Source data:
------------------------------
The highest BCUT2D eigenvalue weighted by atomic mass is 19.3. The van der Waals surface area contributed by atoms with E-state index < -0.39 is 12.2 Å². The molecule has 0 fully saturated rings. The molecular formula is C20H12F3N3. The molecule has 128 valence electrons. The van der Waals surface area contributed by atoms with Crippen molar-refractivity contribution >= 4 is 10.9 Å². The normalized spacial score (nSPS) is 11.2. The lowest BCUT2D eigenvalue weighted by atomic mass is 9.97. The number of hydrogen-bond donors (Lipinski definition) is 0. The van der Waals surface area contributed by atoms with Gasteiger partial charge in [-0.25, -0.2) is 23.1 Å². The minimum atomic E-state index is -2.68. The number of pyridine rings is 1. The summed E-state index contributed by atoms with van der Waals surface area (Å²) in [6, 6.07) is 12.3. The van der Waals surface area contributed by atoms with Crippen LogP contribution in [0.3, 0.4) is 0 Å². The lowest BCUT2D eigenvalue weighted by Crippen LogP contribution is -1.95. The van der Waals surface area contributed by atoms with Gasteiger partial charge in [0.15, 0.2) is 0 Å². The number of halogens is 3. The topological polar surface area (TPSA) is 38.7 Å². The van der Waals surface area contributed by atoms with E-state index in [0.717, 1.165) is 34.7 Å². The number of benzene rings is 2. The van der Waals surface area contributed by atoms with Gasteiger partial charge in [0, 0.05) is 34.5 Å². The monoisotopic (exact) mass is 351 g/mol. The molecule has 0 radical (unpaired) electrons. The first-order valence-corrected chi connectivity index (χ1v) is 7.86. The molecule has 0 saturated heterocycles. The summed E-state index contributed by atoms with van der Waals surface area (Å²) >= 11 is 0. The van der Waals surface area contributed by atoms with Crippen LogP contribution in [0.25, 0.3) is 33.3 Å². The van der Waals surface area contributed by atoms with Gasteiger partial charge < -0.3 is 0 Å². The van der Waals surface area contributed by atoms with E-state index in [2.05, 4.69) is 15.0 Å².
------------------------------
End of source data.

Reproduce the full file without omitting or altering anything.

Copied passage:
The highest BCUT2D eigenvalue weighted by atomic mass is 19.3. The van der Waals surface area contributed by atoms with E-state index < -0.39 is 12.2 Å². The molecule has 0 fully saturated rings. The molecular formula is C20H12F3N3. The molecule has 128 valence electrons. The van der Waals surface area contributed by atoms with Crippen molar-refractivity contribution >= 4 is 10.9 Å². The normalized spacial score (nSPS) is 11.2. The lowest BCUT2D eigenvalue weighted by atomic mass is 9.97. The number of hydrogen-bond donors (Lipinski definition) is 0. The van der Waals surface area contributed by atoms with Gasteiger partial charge in [-0.25, -0.2) is 23.1 Å². The minimum atomic E-state index is -2.68. The number of pyridine rings is 1. The summed E-state index contributed by atoms with van der Waals surface area (Å²) in [6, 6.07) is 12.3. The van der Waals surface area contributed by atoms with Crippen LogP contribution in [0.3, 0.4) is 0 Å². The lowest BCUT2D eigenvalue weighted by Crippen LogP contribution is -1.95. The van der Waals surface area contributed by atoms with Gasteiger partial charge in [0.15, 0.2) is 0 Å². The number of halogens is 3. The topological polar surface area (TPSA) is 38.7 Å². The van der Waals surface area contributed by atoms with E-state index in [0.717, 1.165) is 34.7 Å². The number of benzene rings is 2. The van der Waals surface area contributed by atoms with Gasteiger partial charge in [0, 0.05) is 34.5 Å². The monoisotopic (exact) mass is 351 g/mol. The molecule has 0 radical (unpaired) electrons. The first-order valence-corrected chi connectivity index (χ1v) is 7.86. The molecule has 0 saturated heterocycles. The summed E-state index contributed by atoms with van der Waals surface area (Å²) >= 11 is 0. The van der Waals surface area contributed by atoms with Crippen LogP contribution in [0.25, 0.3) is 33.3 Å². The van der Waals surface area contributed by atoms with Gasteiger partial charge < -0.3 is 0 Å². The van der Waals surface area contributed by atoms with E-state index in [2.05, 4.69) is 15.0 Å².